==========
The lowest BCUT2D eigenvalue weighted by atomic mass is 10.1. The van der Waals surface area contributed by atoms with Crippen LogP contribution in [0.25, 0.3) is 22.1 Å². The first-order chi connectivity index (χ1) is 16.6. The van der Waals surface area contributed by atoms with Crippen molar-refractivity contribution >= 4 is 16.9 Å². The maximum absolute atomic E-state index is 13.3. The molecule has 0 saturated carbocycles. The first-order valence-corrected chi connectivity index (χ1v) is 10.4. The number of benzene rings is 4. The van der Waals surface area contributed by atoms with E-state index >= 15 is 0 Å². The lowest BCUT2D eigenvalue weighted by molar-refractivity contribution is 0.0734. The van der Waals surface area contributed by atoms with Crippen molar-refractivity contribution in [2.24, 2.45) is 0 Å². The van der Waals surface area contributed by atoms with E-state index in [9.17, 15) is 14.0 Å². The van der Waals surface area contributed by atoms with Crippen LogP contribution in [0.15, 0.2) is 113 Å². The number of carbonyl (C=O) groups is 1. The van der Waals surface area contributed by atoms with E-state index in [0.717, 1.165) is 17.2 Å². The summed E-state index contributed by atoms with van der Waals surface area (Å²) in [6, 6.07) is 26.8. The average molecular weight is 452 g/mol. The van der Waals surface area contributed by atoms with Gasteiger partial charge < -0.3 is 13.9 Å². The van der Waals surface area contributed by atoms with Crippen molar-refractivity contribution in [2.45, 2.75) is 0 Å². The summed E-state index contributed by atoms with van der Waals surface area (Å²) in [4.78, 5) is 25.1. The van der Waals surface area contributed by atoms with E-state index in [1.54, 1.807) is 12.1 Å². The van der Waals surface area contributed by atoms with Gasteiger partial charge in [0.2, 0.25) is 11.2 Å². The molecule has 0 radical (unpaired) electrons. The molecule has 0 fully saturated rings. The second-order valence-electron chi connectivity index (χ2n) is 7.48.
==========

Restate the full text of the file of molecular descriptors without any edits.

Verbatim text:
The lowest BCUT2D eigenvalue weighted by atomic mass is 10.1. The van der Waals surface area contributed by atoms with Crippen LogP contribution in [0.25, 0.3) is 22.1 Å². The first-order chi connectivity index (χ1) is 16.6. The van der Waals surface area contributed by atoms with Crippen molar-refractivity contribution >= 4 is 16.9 Å². The maximum absolute atomic E-state index is 13.3. The molecule has 0 saturated carbocycles. The first-order valence-corrected chi connectivity index (χ1v) is 10.4. The number of benzene rings is 4. The van der Waals surface area contributed by atoms with E-state index >= 15 is 0 Å². The lowest BCUT2D eigenvalue weighted by molar-refractivity contribution is 0.0734. The van der Waals surface area contributed by atoms with Crippen molar-refractivity contribution in [2.24, 2.45) is 0 Å². The van der Waals surface area contributed by atoms with E-state index in [9.17, 15) is 14.0 Å². The van der Waals surface area contributed by atoms with Crippen LogP contribution in [0.15, 0.2) is 113 Å². The number of carbonyl (C=O) groups is 1. The van der Waals surface area contributed by atoms with E-state index in [0.717, 1.165) is 17.2 Å². The summed E-state index contributed by atoms with van der Waals surface area (Å²) in [6, 6.07) is 26.8. The average molecular weight is 452 g/mol. The van der Waals surface area contributed by atoms with Gasteiger partial charge < -0.3 is 13.9 Å². The van der Waals surface area contributed by atoms with Crippen molar-refractivity contribution in [2.45, 2.75) is 0 Å². The summed E-state index contributed by atoms with van der Waals surface area (Å²) in [4.78, 5) is 25.1. The van der Waals surface area contributed by atoms with E-state index in [1.54, 1.807) is 12.1 Å². The van der Waals surface area contributed by atoms with Gasteiger partial charge in [0.2, 0.25) is 11.2 Å². The molecule has 0 radical (unpaired) electrons. The molecule has 0 fully saturated rings. The second-order valence-electron chi connectivity index (χ2n) is 7.48.